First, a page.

By Richard Romano on January 18th, 2012
As I write this, it is 3°F here in Upstate New York, with a “wintry mix” about to roll in. Ask anyone in the Northeast about the harshness of last winter (especially yours truly, whose snowblower broke as a result of it), and you’ll get a prolonged series of sighs at best, and long streams of lurid profanity at worst. Weather is not climate, of course, and there is a fallacy in interpreting one particular nasty (or, conversely, mild) winter as illustrative of any long term trend. Still, Florida had a remarkably bad winter in 2010, and ask anyone in the UK about December 2010 (again, yours truly happened to be in England when a freak snowstorm shut down the country—and, more specifically, train service whilst I was mid-journey).
That all said, a new study offers a compelling explanation for the Northern Hemisphere’s harsh winters. Says Science Daily, “increasing temperatures and melting ice in the Arctic regions creating more snowfall in the autumn months at lower latitudes.” The study found enhanced Arctic warming from July to September. As this warming continued through the fall, it enhanced the melting of sea ice. “This warmer atmosphere, combined with melting sea ice, allows the Arctic atmosphere to hold more moisture and increases the likelihood of precipitation over more southern areas such as Eurasia, which, in the freezing temperatures, would fall as snow.” The increased snow then affected the “Arctic Oscillation,” which pushed colder air down to mid-latitude regions, like the U.S. and Canada, producing the colder winters.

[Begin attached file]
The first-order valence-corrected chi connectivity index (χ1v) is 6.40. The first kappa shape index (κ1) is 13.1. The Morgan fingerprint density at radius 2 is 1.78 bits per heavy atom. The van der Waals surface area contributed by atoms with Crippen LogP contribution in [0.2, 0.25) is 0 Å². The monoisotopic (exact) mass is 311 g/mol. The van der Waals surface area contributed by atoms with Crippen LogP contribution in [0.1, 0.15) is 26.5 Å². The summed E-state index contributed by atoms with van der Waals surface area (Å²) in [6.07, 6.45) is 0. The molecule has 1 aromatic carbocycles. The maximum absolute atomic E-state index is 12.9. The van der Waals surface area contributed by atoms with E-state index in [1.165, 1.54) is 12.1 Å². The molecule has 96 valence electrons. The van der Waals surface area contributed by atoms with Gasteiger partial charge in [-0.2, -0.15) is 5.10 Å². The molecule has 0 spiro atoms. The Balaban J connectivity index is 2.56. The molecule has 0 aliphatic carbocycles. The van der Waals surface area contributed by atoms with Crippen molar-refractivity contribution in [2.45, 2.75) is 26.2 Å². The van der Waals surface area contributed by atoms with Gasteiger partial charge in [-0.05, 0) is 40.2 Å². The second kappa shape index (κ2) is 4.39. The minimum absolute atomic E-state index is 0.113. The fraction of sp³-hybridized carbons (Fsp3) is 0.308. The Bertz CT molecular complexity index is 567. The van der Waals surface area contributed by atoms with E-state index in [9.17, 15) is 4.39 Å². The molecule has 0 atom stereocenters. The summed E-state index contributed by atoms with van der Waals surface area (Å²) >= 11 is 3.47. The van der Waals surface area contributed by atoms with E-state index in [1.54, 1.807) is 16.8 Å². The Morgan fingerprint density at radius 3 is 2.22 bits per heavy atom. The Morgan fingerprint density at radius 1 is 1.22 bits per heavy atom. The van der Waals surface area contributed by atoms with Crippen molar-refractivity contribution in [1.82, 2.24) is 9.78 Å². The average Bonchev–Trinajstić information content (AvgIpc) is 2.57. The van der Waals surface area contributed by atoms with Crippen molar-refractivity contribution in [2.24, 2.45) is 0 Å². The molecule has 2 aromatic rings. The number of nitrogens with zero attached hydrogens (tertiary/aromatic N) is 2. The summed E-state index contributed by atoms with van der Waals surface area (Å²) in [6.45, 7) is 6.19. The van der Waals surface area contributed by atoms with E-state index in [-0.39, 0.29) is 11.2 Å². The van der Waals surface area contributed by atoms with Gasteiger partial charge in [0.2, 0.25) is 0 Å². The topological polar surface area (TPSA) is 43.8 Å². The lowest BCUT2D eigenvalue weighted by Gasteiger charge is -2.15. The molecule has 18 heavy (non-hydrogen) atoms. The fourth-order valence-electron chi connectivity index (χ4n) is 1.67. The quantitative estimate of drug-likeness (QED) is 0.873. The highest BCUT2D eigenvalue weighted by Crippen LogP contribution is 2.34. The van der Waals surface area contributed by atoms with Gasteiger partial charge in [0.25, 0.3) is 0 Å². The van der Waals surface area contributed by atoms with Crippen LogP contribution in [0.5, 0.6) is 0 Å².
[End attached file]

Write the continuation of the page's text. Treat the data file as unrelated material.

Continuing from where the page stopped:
“We show in the paper how using the snow cover in a seasonal forecast can provide a more skilful or accurate forecast,” said Judah Cohen, lead author of the study, which is published in the latest Environmental Research Letters. “Without correctly simulating the coupling of winter climate patterns and the variability of snow fall, the models currently used by Government centres miss an important influence on winter and will therefore continue to be deficient in predicting winter weather on seasonal time scales, and even longer decadal time scales.”